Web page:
Item number: 3974
A 19th Century ‘Turks Head Knot’, ‘Scrimshaw’, Swagger Stick
Ex Scottish Private Collection
Ex English Private Collection
‘Scrimshaw’, is a word usually employed to describe a distinctive form of maritime folk art prevalent among sailors throughout the 19th century and the term is generally associated with objects produced during this period, applying to both the process of production and the finished work itself.
The art form flourished when the whaling industry was at its height, although limited by the materials available, a diverse spectrum of both charmingly naive and beautifully complex works were produced, affirming both the skill and ingenuity of the art’s practitioners and the considerable time spent inactive on board a whaling ship in pursuit of its quarry.
A myriad of designs celebrating patriotism, the ship, life at sea, the whales themselves and process of hunting them, feature prominently as popular motifs on many of the decorated objects, however one overriding and overwhelming inspiration, influencing much of what was produced can be tellingly seen, not simply betrayed by the obvious rendering of female likenesses, reoccurring initials and heart designs relating to loved ones but by examining the intended role of the works produced and reading its often deeply symbolic nature, careful study and contemplation revealing a compelling and rather haunting sense of aspiration to return safely home again.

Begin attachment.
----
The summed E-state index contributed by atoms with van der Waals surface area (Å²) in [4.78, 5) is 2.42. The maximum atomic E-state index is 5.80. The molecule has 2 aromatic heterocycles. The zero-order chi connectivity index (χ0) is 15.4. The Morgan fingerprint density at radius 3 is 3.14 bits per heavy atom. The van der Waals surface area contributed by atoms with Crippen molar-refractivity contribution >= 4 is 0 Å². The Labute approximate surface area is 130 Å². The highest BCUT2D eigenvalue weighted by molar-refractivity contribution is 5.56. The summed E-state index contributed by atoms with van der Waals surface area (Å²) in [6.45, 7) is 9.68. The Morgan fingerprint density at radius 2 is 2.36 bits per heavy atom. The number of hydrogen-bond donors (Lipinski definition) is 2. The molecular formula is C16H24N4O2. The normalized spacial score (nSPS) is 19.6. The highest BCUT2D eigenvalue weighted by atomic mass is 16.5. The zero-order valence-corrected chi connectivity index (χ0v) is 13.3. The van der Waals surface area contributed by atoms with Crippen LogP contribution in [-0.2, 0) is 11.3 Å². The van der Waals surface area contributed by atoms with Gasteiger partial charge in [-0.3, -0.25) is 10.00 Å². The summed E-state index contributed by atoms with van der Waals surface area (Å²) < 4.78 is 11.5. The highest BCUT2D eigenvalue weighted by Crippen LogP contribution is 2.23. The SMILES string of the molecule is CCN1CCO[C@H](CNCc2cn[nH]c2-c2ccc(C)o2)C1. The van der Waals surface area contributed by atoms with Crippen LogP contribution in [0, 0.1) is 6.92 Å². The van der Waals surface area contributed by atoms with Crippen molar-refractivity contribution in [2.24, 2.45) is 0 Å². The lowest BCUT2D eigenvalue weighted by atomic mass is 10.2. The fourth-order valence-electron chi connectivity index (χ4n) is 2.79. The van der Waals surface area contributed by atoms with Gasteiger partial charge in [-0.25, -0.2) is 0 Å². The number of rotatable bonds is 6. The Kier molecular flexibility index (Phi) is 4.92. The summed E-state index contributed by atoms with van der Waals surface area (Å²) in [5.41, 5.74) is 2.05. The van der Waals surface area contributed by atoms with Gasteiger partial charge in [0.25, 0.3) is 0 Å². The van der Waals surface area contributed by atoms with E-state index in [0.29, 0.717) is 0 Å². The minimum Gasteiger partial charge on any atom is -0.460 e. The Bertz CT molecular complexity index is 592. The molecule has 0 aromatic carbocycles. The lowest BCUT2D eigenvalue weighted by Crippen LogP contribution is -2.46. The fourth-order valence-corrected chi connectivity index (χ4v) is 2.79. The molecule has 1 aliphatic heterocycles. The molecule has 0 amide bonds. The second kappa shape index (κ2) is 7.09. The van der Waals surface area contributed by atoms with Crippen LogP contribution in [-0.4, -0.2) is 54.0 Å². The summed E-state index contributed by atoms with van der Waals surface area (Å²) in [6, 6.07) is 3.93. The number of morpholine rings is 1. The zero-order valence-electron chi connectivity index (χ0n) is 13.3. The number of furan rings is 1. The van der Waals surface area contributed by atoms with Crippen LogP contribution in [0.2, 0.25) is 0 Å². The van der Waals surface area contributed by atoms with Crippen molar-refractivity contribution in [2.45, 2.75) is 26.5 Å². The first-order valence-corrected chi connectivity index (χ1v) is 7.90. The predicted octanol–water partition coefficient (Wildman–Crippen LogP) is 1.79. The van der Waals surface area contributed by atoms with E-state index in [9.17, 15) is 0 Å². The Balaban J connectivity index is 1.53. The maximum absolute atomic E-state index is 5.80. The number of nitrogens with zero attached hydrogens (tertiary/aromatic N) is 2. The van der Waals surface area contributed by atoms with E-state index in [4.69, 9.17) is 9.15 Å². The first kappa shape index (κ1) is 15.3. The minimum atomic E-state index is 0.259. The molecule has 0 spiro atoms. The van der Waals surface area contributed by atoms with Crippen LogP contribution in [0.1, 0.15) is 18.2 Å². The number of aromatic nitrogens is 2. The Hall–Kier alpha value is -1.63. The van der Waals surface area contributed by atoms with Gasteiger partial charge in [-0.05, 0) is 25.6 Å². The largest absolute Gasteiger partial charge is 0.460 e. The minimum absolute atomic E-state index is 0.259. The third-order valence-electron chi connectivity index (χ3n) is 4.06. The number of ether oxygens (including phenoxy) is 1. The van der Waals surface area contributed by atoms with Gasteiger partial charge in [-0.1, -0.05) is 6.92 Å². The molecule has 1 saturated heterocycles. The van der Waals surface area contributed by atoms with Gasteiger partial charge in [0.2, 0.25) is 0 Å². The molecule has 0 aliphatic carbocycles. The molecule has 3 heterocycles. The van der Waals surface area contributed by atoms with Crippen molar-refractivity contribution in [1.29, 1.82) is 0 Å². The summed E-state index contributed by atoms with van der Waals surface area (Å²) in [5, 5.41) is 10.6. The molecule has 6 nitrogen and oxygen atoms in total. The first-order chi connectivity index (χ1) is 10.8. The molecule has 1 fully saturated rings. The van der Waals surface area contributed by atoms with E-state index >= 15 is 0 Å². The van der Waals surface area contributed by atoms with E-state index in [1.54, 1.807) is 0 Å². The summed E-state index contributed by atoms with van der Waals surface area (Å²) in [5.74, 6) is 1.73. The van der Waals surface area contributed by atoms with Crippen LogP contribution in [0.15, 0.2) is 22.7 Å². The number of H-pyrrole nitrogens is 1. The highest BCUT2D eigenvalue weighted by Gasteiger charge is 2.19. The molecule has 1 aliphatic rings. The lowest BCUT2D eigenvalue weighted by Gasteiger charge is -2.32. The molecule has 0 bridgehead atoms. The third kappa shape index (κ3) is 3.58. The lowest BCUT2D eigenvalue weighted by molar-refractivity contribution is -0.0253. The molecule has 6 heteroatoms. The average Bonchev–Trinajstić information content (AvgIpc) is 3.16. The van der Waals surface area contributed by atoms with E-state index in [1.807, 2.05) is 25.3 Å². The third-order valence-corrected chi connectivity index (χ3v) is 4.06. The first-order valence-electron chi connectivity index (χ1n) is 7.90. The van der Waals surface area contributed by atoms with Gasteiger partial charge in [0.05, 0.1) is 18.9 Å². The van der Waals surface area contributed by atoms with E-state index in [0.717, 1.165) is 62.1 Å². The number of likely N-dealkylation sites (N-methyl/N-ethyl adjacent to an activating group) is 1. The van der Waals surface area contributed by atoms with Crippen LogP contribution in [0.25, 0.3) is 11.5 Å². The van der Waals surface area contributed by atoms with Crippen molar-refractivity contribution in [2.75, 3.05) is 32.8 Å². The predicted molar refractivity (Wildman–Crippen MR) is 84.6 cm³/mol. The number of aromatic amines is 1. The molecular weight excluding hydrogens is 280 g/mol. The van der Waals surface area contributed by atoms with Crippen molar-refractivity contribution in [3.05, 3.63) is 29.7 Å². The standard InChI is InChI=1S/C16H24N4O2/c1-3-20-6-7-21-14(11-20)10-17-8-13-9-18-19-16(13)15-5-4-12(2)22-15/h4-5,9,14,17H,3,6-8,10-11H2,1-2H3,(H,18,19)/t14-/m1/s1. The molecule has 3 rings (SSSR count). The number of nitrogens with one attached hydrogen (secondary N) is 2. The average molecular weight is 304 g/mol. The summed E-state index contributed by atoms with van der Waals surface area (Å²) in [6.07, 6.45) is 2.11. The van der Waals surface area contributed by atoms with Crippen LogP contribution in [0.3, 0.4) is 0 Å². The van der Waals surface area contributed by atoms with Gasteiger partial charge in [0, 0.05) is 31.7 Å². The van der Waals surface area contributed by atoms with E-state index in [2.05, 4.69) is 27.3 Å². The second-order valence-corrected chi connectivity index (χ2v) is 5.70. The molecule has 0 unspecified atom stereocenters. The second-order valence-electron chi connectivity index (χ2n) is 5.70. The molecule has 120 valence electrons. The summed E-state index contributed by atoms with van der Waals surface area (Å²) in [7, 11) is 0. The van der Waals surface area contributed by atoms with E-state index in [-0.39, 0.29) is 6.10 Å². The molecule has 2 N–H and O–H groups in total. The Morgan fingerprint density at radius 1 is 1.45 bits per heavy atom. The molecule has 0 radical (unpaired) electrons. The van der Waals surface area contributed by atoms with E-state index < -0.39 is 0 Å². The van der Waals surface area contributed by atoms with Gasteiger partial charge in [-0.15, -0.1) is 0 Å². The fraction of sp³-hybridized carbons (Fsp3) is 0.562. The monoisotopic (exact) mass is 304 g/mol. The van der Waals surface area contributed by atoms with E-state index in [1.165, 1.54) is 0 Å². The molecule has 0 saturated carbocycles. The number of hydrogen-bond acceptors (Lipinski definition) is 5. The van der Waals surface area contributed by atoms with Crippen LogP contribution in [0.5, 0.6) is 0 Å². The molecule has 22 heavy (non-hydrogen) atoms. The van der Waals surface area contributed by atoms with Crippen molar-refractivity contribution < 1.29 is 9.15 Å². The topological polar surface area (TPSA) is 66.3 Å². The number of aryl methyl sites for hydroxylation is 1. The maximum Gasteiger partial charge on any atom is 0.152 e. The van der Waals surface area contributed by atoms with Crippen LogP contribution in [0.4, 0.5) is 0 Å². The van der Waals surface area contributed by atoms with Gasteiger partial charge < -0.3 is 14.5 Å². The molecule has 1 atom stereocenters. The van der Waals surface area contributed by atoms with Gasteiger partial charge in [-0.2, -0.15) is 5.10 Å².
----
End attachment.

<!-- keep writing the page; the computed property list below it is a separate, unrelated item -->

In addition to the production of personalised items, special keepsakes and practical gifts intended for family or sweetheart’s, a variety of utilitarian works were also produced, to be perhaps offered for sale or bartered back at port, providing some additional income to the often meagre sailors pay.
Canes such as this example were made of pan bone from the jaw of the Sperm Whale, the material ideally suited to the task, being both the largest and densest bone known to man. The simple shaft is adorned with a handle of sperm whale tooth, expertly carved in the form of a maritime knot known as the ‘Turks-head’. This complex knot, with no obvious beginning or end was commonly recognised and frequently adopted as a symbol representing eternal love and bond of marriage.